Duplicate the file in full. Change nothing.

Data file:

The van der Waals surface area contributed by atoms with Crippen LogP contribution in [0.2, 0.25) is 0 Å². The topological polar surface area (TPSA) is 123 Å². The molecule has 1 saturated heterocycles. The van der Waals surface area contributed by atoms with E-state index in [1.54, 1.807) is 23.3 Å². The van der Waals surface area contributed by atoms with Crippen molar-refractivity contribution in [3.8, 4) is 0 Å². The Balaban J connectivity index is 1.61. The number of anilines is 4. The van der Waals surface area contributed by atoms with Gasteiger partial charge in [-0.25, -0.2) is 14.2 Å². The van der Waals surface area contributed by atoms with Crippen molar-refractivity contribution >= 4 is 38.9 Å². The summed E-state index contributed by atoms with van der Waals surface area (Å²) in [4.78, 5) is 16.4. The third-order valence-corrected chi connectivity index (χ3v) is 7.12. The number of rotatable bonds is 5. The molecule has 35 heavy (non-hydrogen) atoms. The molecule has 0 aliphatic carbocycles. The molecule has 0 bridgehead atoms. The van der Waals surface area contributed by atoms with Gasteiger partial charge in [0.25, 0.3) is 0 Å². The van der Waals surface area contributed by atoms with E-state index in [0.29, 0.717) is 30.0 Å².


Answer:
The van der Waals surface area contributed by atoms with Crippen LogP contribution in [0.2, 0.25) is 0 Å². The topological polar surface area (TPSA) is 123 Å². The molecule has 1 saturated heterocycles. The van der Waals surface area contributed by atoms with E-state index in [1.54, 1.807) is 23.3 Å². The van der Waals surface area contributed by atoms with Crippen molar-refractivity contribution in [3.8, 4) is 0 Å². The Balaban J connectivity index is 1.61. The number of anilines is 4. The van der Waals surface area contributed by atoms with Gasteiger partial charge in [-0.25, -0.2) is 14.2 Å². The van der Waals surface area contributed by atoms with Crippen molar-refractivity contribution >= 4 is 38.9 Å². The summed E-state index contributed by atoms with van der Waals surface area (Å²) in [4.78, 5) is 16.4. The third-order valence-corrected chi connectivity index (χ3v) is 7.12. The number of rotatable bonds is 5. The molecule has 35 heavy (non-hydrogen) atoms. The molecule has 0 aliphatic carbocycles. The molecule has 0 bridgehead atoms. The van der Waals surface area contributed by atoms with Gasteiger partial charge in [0.25, 0.3) is 0 Å². The van der Waals surface area contributed by atoms with E-state index in [0.29, 0.717) is 30.0 Å².